Hi all! I'm here in Dayton, OH looking for my first deal for a buy and hold for cash flow. Because I'm new at this, I don't yet have a lot of contacts, so I've been browsing the MLS looking for properties that could fit my criteria. Here's what I'm looking at:
1. Estimate gross scheduled rent minus a 10% avg vacancy and assume 50% operating costs for fewer unit properties (2-4), 55% for 5-9 units and 60% for 10+
2. Taking that NOI and backing into a 9% cap rate (which seems reasonable but a little on the higher end for this market) and seeing how that number compares to asking price.
* I also look at the 2% rule to kind of verify and amazingly anything that hits 2% looks on the surface like a killer deal
3. Finally I look at 100% financing at 6% over 30 years and see if the property could still cash flow $100/door per month (not that I would necessarily do 100% financing, but I'm checking to see if it can support it.
4. This is where I then take that list and send it to my agents to pull actual numbers from the listing agent.
Sorry the email is so long, but I'd love some feedback on this to see if you think I'm on the right track so far. Thanks in advance!
- 50% operating costs includes vacancy. the 50% remains the similar for any combination or number of multi units.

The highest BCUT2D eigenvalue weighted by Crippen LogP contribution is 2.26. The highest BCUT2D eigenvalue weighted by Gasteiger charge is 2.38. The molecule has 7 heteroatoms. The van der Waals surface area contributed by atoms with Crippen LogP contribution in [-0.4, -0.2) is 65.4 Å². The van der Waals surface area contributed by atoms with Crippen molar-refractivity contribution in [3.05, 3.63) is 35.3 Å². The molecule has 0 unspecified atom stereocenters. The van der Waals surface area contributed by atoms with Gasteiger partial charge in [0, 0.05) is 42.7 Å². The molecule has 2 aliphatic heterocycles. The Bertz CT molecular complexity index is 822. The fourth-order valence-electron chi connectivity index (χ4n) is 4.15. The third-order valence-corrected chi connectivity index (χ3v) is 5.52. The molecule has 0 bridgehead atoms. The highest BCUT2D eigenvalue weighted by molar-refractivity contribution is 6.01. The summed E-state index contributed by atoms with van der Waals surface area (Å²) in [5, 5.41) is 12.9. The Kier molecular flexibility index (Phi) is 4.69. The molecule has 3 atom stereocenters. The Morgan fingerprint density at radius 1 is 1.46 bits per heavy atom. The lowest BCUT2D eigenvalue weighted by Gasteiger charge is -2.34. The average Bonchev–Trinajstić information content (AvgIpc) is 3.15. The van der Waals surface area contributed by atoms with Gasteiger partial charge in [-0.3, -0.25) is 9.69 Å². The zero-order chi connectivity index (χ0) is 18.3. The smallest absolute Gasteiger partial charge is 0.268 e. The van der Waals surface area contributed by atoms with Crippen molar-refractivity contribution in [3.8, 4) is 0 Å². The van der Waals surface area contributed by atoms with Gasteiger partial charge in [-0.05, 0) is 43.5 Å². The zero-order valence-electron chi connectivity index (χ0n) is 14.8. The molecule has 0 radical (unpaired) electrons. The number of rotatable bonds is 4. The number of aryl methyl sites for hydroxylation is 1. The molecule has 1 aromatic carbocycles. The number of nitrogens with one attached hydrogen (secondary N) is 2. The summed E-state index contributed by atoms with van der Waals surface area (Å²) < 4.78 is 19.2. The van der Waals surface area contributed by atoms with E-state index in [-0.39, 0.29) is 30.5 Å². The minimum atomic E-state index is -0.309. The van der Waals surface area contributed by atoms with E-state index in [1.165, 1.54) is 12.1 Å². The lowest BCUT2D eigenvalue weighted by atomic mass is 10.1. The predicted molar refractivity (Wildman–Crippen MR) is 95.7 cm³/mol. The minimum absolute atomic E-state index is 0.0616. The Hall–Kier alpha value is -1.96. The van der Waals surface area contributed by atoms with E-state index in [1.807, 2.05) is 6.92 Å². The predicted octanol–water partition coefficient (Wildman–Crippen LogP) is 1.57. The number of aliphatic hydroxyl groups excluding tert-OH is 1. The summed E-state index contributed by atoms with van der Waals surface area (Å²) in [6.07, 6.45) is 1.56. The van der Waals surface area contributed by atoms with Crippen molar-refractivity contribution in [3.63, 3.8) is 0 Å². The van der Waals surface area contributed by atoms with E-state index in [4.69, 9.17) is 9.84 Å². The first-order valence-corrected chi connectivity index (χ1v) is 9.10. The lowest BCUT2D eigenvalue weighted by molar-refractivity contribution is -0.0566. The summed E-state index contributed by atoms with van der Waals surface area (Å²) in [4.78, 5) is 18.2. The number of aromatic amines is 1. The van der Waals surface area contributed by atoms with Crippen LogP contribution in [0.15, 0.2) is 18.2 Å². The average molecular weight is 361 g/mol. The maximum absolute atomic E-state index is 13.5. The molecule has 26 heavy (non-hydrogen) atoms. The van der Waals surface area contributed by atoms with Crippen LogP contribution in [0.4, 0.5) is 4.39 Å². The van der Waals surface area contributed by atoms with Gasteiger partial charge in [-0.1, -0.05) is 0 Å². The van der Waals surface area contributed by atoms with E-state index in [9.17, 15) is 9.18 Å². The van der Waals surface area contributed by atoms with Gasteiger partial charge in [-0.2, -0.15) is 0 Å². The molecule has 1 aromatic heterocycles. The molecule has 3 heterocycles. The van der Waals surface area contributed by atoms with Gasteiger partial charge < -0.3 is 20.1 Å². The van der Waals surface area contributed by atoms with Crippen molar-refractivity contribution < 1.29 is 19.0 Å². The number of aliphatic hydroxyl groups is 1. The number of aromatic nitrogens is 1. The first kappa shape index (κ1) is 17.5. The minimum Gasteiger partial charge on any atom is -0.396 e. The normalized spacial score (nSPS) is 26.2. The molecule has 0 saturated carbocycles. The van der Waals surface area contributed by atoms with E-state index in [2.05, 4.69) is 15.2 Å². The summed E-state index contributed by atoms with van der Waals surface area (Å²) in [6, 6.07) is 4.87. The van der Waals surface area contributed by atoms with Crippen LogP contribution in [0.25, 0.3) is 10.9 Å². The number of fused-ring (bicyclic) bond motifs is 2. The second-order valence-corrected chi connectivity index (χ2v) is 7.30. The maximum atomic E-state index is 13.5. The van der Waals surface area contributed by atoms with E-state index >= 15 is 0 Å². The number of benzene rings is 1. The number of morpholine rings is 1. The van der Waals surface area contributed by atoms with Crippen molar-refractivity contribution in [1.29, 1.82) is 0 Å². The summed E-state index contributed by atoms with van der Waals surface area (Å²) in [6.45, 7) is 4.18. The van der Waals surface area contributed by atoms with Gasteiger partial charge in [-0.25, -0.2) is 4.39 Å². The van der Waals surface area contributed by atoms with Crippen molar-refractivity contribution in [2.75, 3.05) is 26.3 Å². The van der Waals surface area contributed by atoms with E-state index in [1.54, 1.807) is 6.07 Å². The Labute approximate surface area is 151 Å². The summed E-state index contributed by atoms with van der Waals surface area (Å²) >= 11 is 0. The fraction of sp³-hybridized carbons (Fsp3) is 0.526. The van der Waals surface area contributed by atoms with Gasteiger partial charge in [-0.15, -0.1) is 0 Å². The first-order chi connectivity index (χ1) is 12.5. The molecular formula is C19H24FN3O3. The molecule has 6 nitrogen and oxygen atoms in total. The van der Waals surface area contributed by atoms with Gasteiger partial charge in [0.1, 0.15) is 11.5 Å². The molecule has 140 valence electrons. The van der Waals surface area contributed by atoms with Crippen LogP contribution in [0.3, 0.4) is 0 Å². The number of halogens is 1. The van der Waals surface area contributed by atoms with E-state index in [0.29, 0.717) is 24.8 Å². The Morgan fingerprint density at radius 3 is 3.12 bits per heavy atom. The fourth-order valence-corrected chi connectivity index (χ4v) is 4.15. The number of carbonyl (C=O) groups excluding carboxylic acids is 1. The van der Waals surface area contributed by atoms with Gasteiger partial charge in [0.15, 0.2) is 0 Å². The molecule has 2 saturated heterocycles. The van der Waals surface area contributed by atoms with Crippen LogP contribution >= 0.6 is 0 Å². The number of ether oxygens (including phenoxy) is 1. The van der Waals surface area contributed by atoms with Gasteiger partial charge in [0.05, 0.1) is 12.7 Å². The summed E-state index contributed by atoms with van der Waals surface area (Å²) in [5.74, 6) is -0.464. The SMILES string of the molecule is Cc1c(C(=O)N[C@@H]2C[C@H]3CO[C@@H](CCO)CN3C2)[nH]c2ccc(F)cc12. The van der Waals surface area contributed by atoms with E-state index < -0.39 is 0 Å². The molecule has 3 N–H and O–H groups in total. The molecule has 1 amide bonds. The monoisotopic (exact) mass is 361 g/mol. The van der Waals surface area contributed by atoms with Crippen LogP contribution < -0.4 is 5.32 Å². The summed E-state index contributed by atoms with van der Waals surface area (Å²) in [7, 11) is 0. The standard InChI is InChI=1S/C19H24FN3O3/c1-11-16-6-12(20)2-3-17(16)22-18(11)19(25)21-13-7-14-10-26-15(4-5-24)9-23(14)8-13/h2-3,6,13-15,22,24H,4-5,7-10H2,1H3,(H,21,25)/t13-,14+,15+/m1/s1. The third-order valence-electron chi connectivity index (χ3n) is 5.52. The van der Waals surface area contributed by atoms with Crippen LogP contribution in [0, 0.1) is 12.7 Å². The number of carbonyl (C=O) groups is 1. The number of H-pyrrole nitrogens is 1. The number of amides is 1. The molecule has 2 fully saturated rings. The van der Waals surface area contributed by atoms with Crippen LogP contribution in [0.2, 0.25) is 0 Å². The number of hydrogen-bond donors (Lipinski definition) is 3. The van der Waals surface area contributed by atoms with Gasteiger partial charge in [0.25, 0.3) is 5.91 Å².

- 2% rule is fun and still works well in Dayton, but is a function of neighborhood. If you apply it to Beavercreek, you'll never buy a property. If you look in a warzone, you'll pay far too much.
- The MLS is stripped of good deals due to current demand. Search the FSBO properties on Zillow and other websites for a better opportunity. (Do NOT use the Zillow Zestimate for anything though)
@Darrin Carey I will definitely be there next week and looking forward to it. Just trying to gather as much info as I can for now.
- Good to know about the 50% rule - I've heard Ben Leybovich say to increase that % as the number of units increases (also about vacancy being included!)
- I don't actually value anything by the 2% rule, but I find it interesting to look at and get ideas from each area like you are saying
- Would you say that if I find something that looks good on MLS I should be wary because it wouldn't be there long if it were an actual deal?
@Anthony Whitt In the current market, it IS hard to find a good deal in the MLS. Certainly not at the list price. Three years ago, it was full of good deals.
For vacancy, 10% is a good starting point, but each property and property type is different. It may range from 6-7% to 15% or more. The larger the property, the more inclined I am to use it's historical vacancy, however I do look at the neighborhood vacancy rate also.
My mix of 1-4 unit properties around dayton probably averages a little under 10%. I had a two year period where it was 0%. By taking good care of the properties, I keep my turnover low, but the in-depth screening process means fewer tenants qualify and it takes longer to fill.
Most of my vacancies come from new acquisitions. Looking at all my current properties, most tenants are the original tenant. Some have been there for 7-8 or more years. (except one double that has more turnover).
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